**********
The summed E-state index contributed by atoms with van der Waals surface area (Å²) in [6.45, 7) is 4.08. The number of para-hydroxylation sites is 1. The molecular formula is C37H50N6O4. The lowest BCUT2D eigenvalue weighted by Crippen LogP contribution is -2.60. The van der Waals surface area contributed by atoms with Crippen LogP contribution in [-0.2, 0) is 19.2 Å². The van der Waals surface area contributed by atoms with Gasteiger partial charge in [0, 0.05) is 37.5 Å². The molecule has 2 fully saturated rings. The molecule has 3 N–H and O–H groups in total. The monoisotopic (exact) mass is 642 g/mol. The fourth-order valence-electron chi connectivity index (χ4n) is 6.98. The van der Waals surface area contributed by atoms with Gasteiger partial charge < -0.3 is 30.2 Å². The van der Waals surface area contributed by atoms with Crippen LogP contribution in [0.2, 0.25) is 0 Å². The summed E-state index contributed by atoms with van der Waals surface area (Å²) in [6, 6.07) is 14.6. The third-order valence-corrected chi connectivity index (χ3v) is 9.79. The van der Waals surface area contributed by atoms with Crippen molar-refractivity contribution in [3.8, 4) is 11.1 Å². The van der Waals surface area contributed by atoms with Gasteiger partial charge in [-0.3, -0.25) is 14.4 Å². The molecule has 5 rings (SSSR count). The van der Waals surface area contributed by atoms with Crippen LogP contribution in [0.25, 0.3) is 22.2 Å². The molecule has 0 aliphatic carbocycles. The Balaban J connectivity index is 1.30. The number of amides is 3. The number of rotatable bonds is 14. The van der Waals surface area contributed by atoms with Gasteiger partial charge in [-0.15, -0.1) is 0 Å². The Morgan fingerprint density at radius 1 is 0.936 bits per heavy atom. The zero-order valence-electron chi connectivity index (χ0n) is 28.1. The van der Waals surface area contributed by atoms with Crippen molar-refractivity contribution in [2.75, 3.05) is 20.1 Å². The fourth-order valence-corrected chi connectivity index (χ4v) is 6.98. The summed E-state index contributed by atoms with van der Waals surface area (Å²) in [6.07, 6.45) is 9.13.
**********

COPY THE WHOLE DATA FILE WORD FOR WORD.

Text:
The summed E-state index contributed by atoms with van der Waals surface area (Å²) in [6.45, 7) is 4.08. The number of para-hydroxylation sites is 1. The molecular formula is C37H50N6O4. The lowest BCUT2D eigenvalue weighted by Crippen LogP contribution is -2.60. The van der Waals surface area contributed by atoms with Crippen LogP contribution in [-0.2, 0) is 19.2 Å². The van der Waals surface area contributed by atoms with Gasteiger partial charge in [0, 0.05) is 37.5 Å². The molecule has 2 fully saturated rings. The molecule has 3 N–H and O–H groups in total. The monoisotopic (exact) mass is 642 g/mol. The fourth-order valence-electron chi connectivity index (χ4n) is 6.98. The van der Waals surface area contributed by atoms with Gasteiger partial charge < -0.3 is 30.2 Å². The van der Waals surface area contributed by atoms with Crippen LogP contribution in [0.2, 0.25) is 0 Å². The summed E-state index contributed by atoms with van der Waals surface area (Å²) in [6, 6.07) is 14.6. The third-order valence-corrected chi connectivity index (χ3v) is 9.79. The van der Waals surface area contributed by atoms with Crippen molar-refractivity contribution in [3.8, 4) is 11.1 Å². The van der Waals surface area contributed by atoms with Gasteiger partial charge in [-0.3, -0.25) is 14.4 Å². The molecule has 5 rings (SSSR count). The van der Waals surface area contributed by atoms with Crippen LogP contribution in [0.25, 0.3) is 22.2 Å². The molecule has 0 aliphatic carbocycles. The Balaban J connectivity index is 1.30. The number of amides is 3. The number of rotatable bonds is 14. The van der Waals surface area contributed by atoms with Gasteiger partial charge in [-0.15, -0.1) is 0 Å². The Morgan fingerprint density at radius 1 is 0.936 bits per heavy atom. The zero-order valence-electron chi connectivity index (χ0n) is 28.1. The van der Waals surface area contributed by atoms with Crippen molar-refractivity contribution in [2.75, 3.05) is 20.1 Å². The fourth-order valence-corrected chi connectivity index (χ4v) is 6.98. The summed E-state index contributed by atoms with van der Waals surface area (Å²) in [6.07, 6.45) is 9.13.